Investors are now eagerly awaiting the upcoming meeting of the Organization of the Petroleum Exporting Countries and allies (OPEC+), scheduled for October 4th.

The meeting will be a crucial indicator of whether Saudi Arabia will consider stepping up its supply in response to the nearly 30% surge in oil prices this quarter.

Analysts, however, caution that the market may be entering overbought territory, leading to possible hesitancy among participants and concerns that OPEC+ could ease production cuts earlier than planned if prices continue to rise.

The outcome of next week’s OPEC meeting will undoubtedly hold significant implications for the oil market’s future trajectory.

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Crude Oil

Oil Prices Soar to a Year High as Crude Reserves Plummet

Crude stocks at a pivotal storage hub in Cushing, Oklahoma, hit their lowest levels since July last year, sparking concerns about future supply stability.



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Oil prices surged to their highest level in over a year during Asian trading hours, following a significant drop in crude stocks at a key storage hub.

Crude inventories in Cushing, Oklahoma, plummeted to a mere 22 million barrels in the fourth week of September, close to operational minimums, according to data from the U.S. Energy Information Administration (EIA).

This translates to 943,000 barrels compared to the prior week.

The U.S. West Texas Intermediate (WTI) rose to $95.03 per barrel during Asian trading hours, a peak not seen since August 2022 before settling at $94.61 per barrel.

Meanwhile, Brent crude oil, the international benchmark for Nigerian oil, rose by 1.05% to $97.56 per barrel.

Experts have attributed this rapid price escalation to the precarious situation in Cushing, with Bart Melek, Managing Director of TD Securities, stating, “Today’s price action seems to be Cushing driven, as it reaches a 22 million bbl low, the lowest level since July 2022.”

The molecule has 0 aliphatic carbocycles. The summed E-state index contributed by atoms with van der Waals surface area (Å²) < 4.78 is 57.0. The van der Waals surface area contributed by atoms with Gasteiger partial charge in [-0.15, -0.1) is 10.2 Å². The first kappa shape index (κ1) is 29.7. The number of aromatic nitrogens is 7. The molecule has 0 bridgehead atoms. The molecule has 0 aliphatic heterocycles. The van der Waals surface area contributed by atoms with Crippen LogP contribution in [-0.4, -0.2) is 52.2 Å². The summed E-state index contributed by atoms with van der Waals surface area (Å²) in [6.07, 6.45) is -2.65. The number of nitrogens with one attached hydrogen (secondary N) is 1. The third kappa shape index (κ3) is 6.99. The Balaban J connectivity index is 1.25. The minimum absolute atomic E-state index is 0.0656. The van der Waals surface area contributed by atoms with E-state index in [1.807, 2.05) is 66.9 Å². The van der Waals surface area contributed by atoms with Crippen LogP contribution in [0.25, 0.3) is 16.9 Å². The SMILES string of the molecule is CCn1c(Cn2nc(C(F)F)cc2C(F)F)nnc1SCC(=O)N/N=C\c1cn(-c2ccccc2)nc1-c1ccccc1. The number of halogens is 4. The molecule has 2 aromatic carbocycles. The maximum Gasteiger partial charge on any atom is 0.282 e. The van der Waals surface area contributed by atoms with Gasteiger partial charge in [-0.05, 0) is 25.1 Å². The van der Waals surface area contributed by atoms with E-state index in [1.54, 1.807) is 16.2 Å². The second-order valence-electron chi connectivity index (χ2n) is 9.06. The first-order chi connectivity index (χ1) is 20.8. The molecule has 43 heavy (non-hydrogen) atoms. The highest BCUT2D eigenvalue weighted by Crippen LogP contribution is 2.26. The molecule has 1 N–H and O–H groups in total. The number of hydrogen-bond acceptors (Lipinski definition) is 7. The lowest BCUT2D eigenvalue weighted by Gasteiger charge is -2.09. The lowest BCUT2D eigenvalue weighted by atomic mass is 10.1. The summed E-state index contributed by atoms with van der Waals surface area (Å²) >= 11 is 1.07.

Melek expressed concerns about the challenges of getting crude oil into the market if inventories continue to dip below these critical levels.

Predicting the future trajectory of oil prices, Melek suggested that prices could remain at elevated levels for the remainder of the year, especially if the global oil cartel, OPEC+, continues to enforce supply restrictions.

He noted that the global oil market is facing a “pretty robust deficit” on top of an already significant shortfall for this quarter due to OPEC’s production cuts.

Saudi Arabia, a key player in OPEC+, has extended its voluntary crude oil production cut of 1 million barrels per day until the year’s end, bringing its crude output to nearly 9 million barrels per day.

Russia has also pledged to continue its 300,000 barrels per day export reduction until December.

However, Melek added that, “We do think that prices could keep up near these levels for quite some time. But I don’t think it’s too permanent. And we might have seen the end of this rally.”

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Nigerian Pump Prices May Increase as Crude Oil Hits $93.55 Per Barrel




Amidst growing concerns over the surging price of crude oil on the international market, Nigerian citizens are bracing themselves for a possible increase in pump prices.

Crude oil, the lifeblood of Nigeria’s economy rose to $92.42 per barrel on Monday, casting a shadow of uncertainty over the already volatile fuel market.

This surge in crude oil prices comes in tandem with the persistent depreciation of the Naira in foreign exchange markets, where it traded at N980 to $1 on the parallel market. For many Nigerians, these simultaneous developments trigger memories of the recent fuel price hikes that followed the removal of fuel subsidies earlier this year.

In June, the government removed the subsidy, leading to a sharp 210% increase in the pump price from N175 per liter to N546.83 per liter. In a further blow to consumers, less than a month later, the price surged again, reaching N617 per liter.

However, since then, there have been no additional fuel increments, despite fluctuations in the Naira’s exchange rate. President Bola Ahmed Tinubu, along with key government officials and industry leaders, has reiterated their commitment to stabilizing petrol prices in the country.

According to Ajuri Ngelale, Special Adviser to the President on Media and Publicity, “The President affirms that there will be no increase in the price of petroleum motor spirit.”

Mele Kyari, Group Chief Executive of the Nigerian National Petroleum Corporation Limited (NNPC), echoed this sentiment, emphasizing that NNPC is the sole supplier of petrol nationwide and has not proposed any price hikes.

Industry experts like Chinedu Okonkwo, President of the Independent Marketers Association of Nigeria (IPMAN), have urged the government to expedite efforts in implementing Compressed Natural Gas (CNG) as a viable alternative to traditional fuels, providing a long-term solution to the country’s energy needs.

While the global crude oil price surge is a cause for concern, Nigerians are holding onto the government’s commitment to price stability and the potential for CNG to provide a sustainable energy alternative in the future.

In a market with unique dynamics, where NNPC remains the sole supplier and importer of fuel, the hope is that prices will remain stable for the benefit of all Nigerians.